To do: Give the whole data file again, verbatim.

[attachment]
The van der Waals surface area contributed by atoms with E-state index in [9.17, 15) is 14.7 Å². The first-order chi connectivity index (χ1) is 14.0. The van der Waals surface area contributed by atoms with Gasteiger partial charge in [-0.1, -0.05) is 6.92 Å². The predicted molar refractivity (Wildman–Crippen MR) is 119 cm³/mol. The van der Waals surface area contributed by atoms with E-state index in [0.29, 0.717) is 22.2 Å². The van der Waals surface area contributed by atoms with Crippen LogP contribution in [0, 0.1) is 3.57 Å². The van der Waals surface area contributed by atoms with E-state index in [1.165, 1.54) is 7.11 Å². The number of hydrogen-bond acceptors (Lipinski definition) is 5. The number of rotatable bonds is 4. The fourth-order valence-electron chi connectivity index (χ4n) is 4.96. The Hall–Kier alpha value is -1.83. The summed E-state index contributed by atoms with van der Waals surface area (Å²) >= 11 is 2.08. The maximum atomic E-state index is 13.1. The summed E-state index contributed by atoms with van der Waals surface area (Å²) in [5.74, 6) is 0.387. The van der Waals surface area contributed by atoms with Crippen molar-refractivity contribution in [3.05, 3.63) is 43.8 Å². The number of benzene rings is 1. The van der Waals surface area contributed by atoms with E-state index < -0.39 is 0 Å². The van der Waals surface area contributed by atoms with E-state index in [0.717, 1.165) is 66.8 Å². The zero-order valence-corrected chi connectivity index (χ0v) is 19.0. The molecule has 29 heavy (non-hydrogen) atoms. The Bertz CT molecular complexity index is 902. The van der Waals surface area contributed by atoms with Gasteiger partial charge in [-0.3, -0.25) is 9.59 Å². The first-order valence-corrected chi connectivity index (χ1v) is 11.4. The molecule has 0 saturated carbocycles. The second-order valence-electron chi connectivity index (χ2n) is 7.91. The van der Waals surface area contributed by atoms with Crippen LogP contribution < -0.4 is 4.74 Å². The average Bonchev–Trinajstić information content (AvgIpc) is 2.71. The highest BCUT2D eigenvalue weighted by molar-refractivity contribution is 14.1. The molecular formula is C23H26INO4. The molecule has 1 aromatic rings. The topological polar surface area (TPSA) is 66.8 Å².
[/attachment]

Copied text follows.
The van der Waals surface area contributed by atoms with E-state index in [9.17, 15) is 14.7 Å². The first-order chi connectivity index (χ1) is 14.0. The van der Waals surface area contributed by atoms with Gasteiger partial charge in [-0.1, -0.05) is 6.92 Å². The predicted molar refractivity (Wildman–Crippen MR) is 119 cm³/mol. The van der Waals surface area contributed by atoms with E-state index in [0.29, 0.717) is 22.2 Å². The van der Waals surface area contributed by atoms with Crippen LogP contribution in [0, 0.1) is 3.57 Å². The van der Waals surface area contributed by atoms with E-state index in [1.165, 1.54) is 7.11 Å². The number of hydrogen-bond acceptors (Lipinski definition) is 5. The number of rotatable bonds is 4. The fourth-order valence-electron chi connectivity index (χ4n) is 4.96. The Hall–Kier alpha value is -1.83. The summed E-state index contributed by atoms with van der Waals surface area (Å²) >= 11 is 2.08. The maximum atomic E-state index is 13.1. The summed E-state index contributed by atoms with van der Waals surface area (Å²) in [5.74, 6) is 0.387. The van der Waals surface area contributed by atoms with Crippen molar-refractivity contribution in [3.05, 3.63) is 43.8 Å². The number of benzene rings is 1. The van der Waals surface area contributed by atoms with E-state index < -0.39 is 0 Å². The van der Waals surface area contributed by atoms with E-state index in [0.717, 1.165) is 66.8 Å². The zero-order valence-corrected chi connectivity index (χ0v) is 19.0. The molecule has 29 heavy (non-hydrogen) atoms. The Bertz CT molecular complexity index is 902. The van der Waals surface area contributed by atoms with Gasteiger partial charge in [-0.3, -0.25) is 9.59 Å². The first-order valence-corrected chi connectivity index (χ1v) is 11.4. The molecule has 0 saturated carbocycles. The second-order valence-electron chi connectivity index (χ2n) is 7.91. The van der Waals surface area contributed by atoms with Crippen LogP contribution < -0.4 is 4.74 Å². The average Bonchev–Trinajstić information content (AvgIpc) is 2.71. The highest BCUT2D eigenvalue weighted by molar-refractivity contribution is 14.1. The molecular formula is C23H26INO4. The molecule has 1 aromatic rings. The topological polar surface area (TPSA) is 66.8 Å².